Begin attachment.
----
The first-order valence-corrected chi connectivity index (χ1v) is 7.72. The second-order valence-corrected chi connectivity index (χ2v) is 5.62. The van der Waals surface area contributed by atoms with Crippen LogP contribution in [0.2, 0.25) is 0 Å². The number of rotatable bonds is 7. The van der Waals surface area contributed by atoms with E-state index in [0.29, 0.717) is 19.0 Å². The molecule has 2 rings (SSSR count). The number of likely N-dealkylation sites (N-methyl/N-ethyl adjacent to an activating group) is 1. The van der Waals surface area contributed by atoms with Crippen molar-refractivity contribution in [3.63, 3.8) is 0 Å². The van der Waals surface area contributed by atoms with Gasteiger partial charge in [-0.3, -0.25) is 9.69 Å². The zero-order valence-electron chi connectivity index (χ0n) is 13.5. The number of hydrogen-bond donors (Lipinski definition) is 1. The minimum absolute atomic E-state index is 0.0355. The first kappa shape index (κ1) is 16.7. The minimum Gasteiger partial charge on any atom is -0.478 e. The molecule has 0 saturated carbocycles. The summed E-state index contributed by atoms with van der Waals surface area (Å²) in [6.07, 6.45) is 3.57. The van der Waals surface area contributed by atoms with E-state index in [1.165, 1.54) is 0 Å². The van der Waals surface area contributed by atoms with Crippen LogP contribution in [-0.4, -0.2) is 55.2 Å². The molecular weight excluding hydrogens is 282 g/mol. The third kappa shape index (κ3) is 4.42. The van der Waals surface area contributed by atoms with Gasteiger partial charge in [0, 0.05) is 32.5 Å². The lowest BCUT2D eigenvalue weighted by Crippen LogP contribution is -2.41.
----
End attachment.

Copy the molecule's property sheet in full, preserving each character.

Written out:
The first-order valence-corrected chi connectivity index (χ1v) is 7.72. The second-order valence-corrected chi connectivity index (χ2v) is 5.62. The van der Waals surface area contributed by atoms with Crippen LogP contribution in [0.2, 0.25) is 0 Å². The number of rotatable bonds is 7. The van der Waals surface area contributed by atoms with E-state index in [0.29, 0.717) is 19.0 Å². The molecule has 2 rings (SSSR count). The number of likely N-dealkylation sites (N-methyl/N-ethyl adjacent to an activating group) is 1. The van der Waals surface area contributed by atoms with Crippen molar-refractivity contribution in [3.63, 3.8) is 0 Å². The van der Waals surface area contributed by atoms with Gasteiger partial charge in [-0.3, -0.25) is 9.69 Å². The zero-order valence-electron chi connectivity index (χ0n) is 13.5. The number of hydrogen-bond donors (Lipinski definition) is 1. The minimum absolute atomic E-state index is 0.0355. The first kappa shape index (κ1) is 16.7. The minimum Gasteiger partial charge on any atom is -0.478 e. The molecule has 0 saturated carbocycles. The summed E-state index contributed by atoms with van der Waals surface area (Å²) in [6.07, 6.45) is 3.57. The van der Waals surface area contributed by atoms with E-state index in [1.165, 1.54) is 0 Å². The van der Waals surface area contributed by atoms with Crippen LogP contribution in [-0.4, -0.2) is 55.2 Å². The molecular weight excluding hydrogens is 282 g/mol. The third kappa shape index (κ3) is 4.42. The van der Waals surface area contributed by atoms with Gasteiger partial charge in [0, 0.05) is 32.5 Å². The lowest BCUT2D eigenvalue weighted by Crippen LogP contribution is -2.41.